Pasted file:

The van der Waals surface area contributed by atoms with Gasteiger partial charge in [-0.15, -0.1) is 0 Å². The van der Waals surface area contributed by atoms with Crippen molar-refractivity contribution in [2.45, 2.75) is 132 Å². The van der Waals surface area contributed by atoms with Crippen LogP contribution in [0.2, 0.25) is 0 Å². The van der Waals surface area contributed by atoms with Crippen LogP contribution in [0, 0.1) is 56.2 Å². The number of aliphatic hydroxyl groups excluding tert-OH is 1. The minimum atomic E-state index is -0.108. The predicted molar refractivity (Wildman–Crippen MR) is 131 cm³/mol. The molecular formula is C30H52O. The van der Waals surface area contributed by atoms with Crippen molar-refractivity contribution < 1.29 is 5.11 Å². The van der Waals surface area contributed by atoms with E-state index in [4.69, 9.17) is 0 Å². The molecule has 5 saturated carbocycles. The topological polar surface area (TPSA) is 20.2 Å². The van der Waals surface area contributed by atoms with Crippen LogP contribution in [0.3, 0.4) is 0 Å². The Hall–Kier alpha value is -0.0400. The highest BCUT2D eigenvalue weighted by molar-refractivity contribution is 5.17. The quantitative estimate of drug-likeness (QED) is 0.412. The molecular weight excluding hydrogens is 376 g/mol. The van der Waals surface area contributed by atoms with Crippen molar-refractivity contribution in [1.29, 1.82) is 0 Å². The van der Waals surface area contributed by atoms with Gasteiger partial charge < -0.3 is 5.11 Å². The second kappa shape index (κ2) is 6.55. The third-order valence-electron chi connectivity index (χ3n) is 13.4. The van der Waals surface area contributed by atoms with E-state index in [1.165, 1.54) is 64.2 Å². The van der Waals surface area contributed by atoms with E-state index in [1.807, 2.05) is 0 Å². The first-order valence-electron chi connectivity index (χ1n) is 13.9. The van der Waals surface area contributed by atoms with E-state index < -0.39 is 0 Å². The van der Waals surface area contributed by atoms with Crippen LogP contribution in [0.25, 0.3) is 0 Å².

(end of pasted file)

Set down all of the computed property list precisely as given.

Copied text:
The van der Waals surface area contributed by atoms with Gasteiger partial charge in [-0.15, -0.1) is 0 Å². The van der Waals surface area contributed by atoms with Crippen molar-refractivity contribution in [2.45, 2.75) is 132 Å². The van der Waals surface area contributed by atoms with Crippen LogP contribution in [0.2, 0.25) is 0 Å². The van der Waals surface area contributed by atoms with Crippen LogP contribution in [0, 0.1) is 56.2 Å². The number of aliphatic hydroxyl groups excluding tert-OH is 1. The minimum atomic E-state index is -0.108. The predicted molar refractivity (Wildman–Crippen MR) is 131 cm³/mol. The molecular formula is C30H52O. The van der Waals surface area contributed by atoms with Crippen molar-refractivity contribution < 1.29 is 5.11 Å². The van der Waals surface area contributed by atoms with E-state index in [4.69, 9.17) is 0 Å². The molecule has 5 saturated carbocycles. The topological polar surface area (TPSA) is 20.2 Å². The van der Waals surface area contributed by atoms with Crippen LogP contribution in [0.3, 0.4) is 0 Å². The Hall–Kier alpha value is -0.0400. The highest BCUT2D eigenvalue weighted by molar-refractivity contribution is 5.17. The quantitative estimate of drug-likeness (QED) is 0.412. The molecular weight excluding hydrogens is 376 g/mol. The van der Waals surface area contributed by atoms with Crippen molar-refractivity contribution in [1.29, 1.82) is 0 Å². The van der Waals surface area contributed by atoms with Gasteiger partial charge < -0.3 is 5.11 Å². The second kappa shape index (κ2) is 6.55. The third-order valence-electron chi connectivity index (χ3n) is 13.4. The van der Waals surface area contributed by atoms with E-state index in [1.165, 1.54) is 64.2 Å². The van der Waals surface area contributed by atoms with E-state index in [1.807, 2.05) is 0 Å². The first-order valence-electron chi connectivity index (χ1n) is 13.9. The van der Waals surface area contributed by atoms with E-state index < -0.39 is 0 Å². The van der Waals surface area contributed by atoms with Crippen LogP contribution in [0.25, 0.3) is 0 Å².